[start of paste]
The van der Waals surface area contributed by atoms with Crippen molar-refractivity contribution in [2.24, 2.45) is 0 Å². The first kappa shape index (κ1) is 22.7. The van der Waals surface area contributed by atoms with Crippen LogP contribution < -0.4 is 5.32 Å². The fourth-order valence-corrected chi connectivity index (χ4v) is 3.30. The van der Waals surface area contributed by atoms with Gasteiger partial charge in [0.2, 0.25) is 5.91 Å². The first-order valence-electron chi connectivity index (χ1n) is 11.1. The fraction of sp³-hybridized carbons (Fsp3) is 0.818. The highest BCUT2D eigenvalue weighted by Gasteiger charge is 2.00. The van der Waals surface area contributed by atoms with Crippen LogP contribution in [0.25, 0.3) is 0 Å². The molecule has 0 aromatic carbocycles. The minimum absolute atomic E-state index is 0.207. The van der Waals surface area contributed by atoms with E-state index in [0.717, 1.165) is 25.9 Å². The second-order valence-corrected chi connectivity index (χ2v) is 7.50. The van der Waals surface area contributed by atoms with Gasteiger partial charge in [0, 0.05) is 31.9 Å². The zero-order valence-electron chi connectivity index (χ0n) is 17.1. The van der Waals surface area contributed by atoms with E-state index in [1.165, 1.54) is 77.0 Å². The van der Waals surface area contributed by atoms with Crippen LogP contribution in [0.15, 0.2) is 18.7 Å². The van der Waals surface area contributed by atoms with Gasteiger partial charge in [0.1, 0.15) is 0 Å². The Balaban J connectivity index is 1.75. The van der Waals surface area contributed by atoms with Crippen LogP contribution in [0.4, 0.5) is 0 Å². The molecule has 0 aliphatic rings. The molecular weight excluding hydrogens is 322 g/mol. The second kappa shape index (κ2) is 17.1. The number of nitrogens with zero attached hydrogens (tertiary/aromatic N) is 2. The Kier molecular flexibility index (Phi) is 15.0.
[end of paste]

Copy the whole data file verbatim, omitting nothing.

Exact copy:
The van der Waals surface area contributed by atoms with Crippen molar-refractivity contribution in [2.24, 2.45) is 0 Å². The first kappa shape index (κ1) is 22.7. The van der Waals surface area contributed by atoms with Crippen LogP contribution < -0.4 is 5.32 Å². The fourth-order valence-corrected chi connectivity index (χ4v) is 3.30. The van der Waals surface area contributed by atoms with Gasteiger partial charge in [0.2, 0.25) is 5.91 Å². The first-order valence-electron chi connectivity index (χ1n) is 11.1. The fraction of sp³-hybridized carbons (Fsp3) is 0.818. The highest BCUT2D eigenvalue weighted by Gasteiger charge is 2.00. The van der Waals surface area contributed by atoms with Crippen LogP contribution in [0.25, 0.3) is 0 Å². The molecule has 0 aromatic carbocycles. The minimum absolute atomic E-state index is 0.207. The van der Waals surface area contributed by atoms with E-state index in [0.717, 1.165) is 25.9 Å². The second-order valence-corrected chi connectivity index (χ2v) is 7.50. The van der Waals surface area contributed by atoms with Gasteiger partial charge in [0, 0.05) is 31.9 Å². The zero-order valence-electron chi connectivity index (χ0n) is 17.1. The van der Waals surface area contributed by atoms with E-state index in [1.165, 1.54) is 77.0 Å². The van der Waals surface area contributed by atoms with Crippen LogP contribution in [0.15, 0.2) is 18.7 Å². The van der Waals surface area contributed by atoms with Gasteiger partial charge in [0.1, 0.15) is 0 Å². The Balaban J connectivity index is 1.75. The van der Waals surface area contributed by atoms with Crippen LogP contribution in [0.4, 0.5) is 0 Å². The molecule has 0 aliphatic rings. The molecular weight excluding hydrogens is 322 g/mol. The second kappa shape index (κ2) is 17.1. The number of nitrogens with zero attached hydrogens (tertiary/aromatic N) is 2. The Kier molecular flexibility index (Phi) is 15.0.